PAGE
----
anything get oil out of well water?

Discussion in 'Pumps and Tanks Well Forum & Blog' started by moparcolt, Jan 14, 2012.

  1. moparcolt

    moparcolt New Member

    Messages:
    3
    Location:
    ohio
    Had a small accident the other day and a small amount of oil got into the pit where my well casing is. The seal was bad on the top of the casing and some oil got into the ground water and thus into the well. It was a small amount but it tainted the water. It smells like motor oil!

    Is there anything I can do to get the oil out?

    Will it dissipate over time?

    How long will it take?

    Thanks for all your help!
    Chris
  2. TJanak

    TJanak New Member

    Messages:
    154
    Location:
    South TX
    Pump the well wide open until the smell is gone.
  3. Waterwelldude

    Waterwelldude Well driller,pump repair. and septic installer

    Messages:
    303
    Location:
    Texas
    Pumping the well will do no good. Oil is lighter than water, and will float on top of the water. When pumping a well the water will come in from the bottom.
    To get oil out of a well, it must be bailed out. It is very time consuming.
    Trying to use air to blow it out will be a waste of time as well, the oil will stick to the side of the casing.
  4. moparcolt

    moparcolt New Member

    Messages:
    3
    Location:
    ohio
    Isnt there something that will break it down?
  5. Waterwelldude

    Waterwelldude Well driller,pump repair. and septic installer

    Messages:
    303
    Location:
    Texas
    There is nothing that will break it down that I would want in my water. Anything that is put in the well will not only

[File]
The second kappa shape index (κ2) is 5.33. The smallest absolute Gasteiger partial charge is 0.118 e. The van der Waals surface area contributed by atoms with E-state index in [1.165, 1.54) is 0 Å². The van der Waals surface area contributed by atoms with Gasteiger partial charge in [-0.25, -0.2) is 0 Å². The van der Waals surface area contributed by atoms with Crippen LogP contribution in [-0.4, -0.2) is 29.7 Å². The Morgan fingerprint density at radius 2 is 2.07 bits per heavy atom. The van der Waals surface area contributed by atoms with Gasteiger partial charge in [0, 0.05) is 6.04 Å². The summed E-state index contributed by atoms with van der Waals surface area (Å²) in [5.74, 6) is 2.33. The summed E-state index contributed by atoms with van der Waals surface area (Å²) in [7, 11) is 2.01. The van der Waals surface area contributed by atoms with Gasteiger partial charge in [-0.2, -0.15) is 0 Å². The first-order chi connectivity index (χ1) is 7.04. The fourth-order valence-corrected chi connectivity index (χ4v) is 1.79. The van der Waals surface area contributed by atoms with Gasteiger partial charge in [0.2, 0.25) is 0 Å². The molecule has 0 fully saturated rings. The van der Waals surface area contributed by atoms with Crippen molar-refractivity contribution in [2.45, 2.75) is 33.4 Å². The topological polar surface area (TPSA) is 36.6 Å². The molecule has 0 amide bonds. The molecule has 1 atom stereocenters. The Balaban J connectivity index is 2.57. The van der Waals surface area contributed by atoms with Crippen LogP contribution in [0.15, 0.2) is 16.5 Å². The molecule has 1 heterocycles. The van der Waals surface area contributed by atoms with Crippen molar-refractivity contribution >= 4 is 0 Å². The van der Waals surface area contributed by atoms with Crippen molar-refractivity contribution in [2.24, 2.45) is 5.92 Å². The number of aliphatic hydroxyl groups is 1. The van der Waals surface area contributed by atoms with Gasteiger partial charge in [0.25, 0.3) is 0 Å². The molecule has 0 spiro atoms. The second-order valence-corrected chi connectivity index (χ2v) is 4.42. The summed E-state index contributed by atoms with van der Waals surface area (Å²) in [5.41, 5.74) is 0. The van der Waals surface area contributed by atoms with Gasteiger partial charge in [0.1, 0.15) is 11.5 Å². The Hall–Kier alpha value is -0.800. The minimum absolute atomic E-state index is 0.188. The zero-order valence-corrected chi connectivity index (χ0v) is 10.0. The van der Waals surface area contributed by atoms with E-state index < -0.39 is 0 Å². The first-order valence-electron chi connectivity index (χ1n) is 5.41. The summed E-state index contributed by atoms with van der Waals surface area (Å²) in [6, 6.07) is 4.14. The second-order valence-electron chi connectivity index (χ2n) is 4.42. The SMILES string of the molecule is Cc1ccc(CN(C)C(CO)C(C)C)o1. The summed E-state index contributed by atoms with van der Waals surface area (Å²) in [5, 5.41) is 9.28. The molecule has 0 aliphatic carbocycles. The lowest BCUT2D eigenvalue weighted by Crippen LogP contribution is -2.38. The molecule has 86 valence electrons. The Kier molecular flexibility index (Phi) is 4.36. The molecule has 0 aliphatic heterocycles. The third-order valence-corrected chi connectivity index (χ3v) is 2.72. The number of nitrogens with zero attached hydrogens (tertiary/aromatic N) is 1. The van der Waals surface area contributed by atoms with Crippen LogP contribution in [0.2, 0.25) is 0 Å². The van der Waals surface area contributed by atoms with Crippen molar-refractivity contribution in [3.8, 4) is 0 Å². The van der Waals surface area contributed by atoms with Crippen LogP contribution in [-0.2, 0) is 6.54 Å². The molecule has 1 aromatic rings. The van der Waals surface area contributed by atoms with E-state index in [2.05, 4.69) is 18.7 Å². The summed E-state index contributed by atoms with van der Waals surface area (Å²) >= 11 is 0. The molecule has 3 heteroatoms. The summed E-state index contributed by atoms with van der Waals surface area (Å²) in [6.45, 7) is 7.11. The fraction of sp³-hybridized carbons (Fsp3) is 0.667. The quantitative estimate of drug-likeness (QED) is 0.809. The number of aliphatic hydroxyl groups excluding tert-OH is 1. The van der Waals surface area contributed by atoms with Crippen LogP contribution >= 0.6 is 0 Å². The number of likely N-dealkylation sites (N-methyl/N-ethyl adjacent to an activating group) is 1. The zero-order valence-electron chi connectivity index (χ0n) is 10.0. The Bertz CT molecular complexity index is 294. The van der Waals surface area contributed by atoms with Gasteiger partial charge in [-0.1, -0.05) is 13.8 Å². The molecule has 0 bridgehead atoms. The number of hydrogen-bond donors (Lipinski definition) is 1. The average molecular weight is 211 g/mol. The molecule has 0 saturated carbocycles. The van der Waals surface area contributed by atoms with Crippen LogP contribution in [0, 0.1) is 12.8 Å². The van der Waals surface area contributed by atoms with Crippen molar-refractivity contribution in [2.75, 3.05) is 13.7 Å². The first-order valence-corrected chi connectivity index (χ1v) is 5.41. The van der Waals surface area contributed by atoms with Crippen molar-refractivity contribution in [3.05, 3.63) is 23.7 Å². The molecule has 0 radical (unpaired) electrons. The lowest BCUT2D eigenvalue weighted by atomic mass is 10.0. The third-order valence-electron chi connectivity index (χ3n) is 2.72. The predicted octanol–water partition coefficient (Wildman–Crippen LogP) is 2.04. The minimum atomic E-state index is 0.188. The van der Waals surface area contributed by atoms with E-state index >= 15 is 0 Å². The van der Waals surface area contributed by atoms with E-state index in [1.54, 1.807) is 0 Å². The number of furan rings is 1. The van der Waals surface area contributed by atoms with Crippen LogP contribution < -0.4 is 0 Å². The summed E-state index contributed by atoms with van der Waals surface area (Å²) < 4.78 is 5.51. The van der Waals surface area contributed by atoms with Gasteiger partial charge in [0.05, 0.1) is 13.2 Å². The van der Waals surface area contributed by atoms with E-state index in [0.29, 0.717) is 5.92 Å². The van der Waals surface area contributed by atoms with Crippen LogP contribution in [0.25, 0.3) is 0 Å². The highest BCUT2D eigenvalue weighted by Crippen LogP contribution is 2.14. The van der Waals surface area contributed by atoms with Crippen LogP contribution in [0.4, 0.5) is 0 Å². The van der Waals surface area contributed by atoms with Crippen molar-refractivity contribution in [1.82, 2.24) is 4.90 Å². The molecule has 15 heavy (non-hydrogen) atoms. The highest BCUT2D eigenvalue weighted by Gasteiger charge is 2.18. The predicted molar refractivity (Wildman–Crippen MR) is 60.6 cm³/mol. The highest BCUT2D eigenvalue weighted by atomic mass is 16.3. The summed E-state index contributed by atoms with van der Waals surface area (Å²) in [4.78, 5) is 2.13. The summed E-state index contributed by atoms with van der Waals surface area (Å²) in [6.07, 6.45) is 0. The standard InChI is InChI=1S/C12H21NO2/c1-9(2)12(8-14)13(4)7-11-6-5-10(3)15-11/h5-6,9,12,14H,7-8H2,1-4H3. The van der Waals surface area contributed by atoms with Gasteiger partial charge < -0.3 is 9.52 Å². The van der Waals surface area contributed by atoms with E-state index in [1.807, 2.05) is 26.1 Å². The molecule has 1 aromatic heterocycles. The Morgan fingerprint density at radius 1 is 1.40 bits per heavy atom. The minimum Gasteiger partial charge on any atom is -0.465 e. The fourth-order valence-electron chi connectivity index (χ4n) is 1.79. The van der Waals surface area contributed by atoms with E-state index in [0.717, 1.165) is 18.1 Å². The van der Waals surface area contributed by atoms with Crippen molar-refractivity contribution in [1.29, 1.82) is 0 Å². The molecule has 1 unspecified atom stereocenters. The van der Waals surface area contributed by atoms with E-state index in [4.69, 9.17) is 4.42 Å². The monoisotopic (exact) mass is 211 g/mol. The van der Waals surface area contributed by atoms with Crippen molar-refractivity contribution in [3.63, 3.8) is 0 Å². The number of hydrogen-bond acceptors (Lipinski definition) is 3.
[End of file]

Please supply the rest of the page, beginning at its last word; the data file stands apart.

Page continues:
be in your well, but could also go into the water strata, and contaminate it, and render it polluted and unusable.
    Adding a contaminate to combat a contaminate is never a good thing.
  6. moparcolt

    moparcolt New Member

    Messages:
    3
    Location:
    ohio
    How would you go about bailing it out?
  7. leejosepho

    leejosepho DIY scratch-pad engineer

    If the oil spilled onto the ground in the bottom of the pit and the well casing extends farther on down into the ground where water is then drawn from the lower end of the casing, I would think the oil slick should/would not have ever made it into the casing. So, are you sure the oil did not also go directly into the well? But to clean any small amount of oil from wherever, you might try adding some dish soap inside the casing and then running a garden hose with recirculating water from the well back in at the top of the casing until the oil is broken down, and then pumping the well out and away until all the suds are gone.
  8. Waterwelldude

    Waterwelldude Well driller,pump repair. and septic installer

    Messages:
    303
    Location: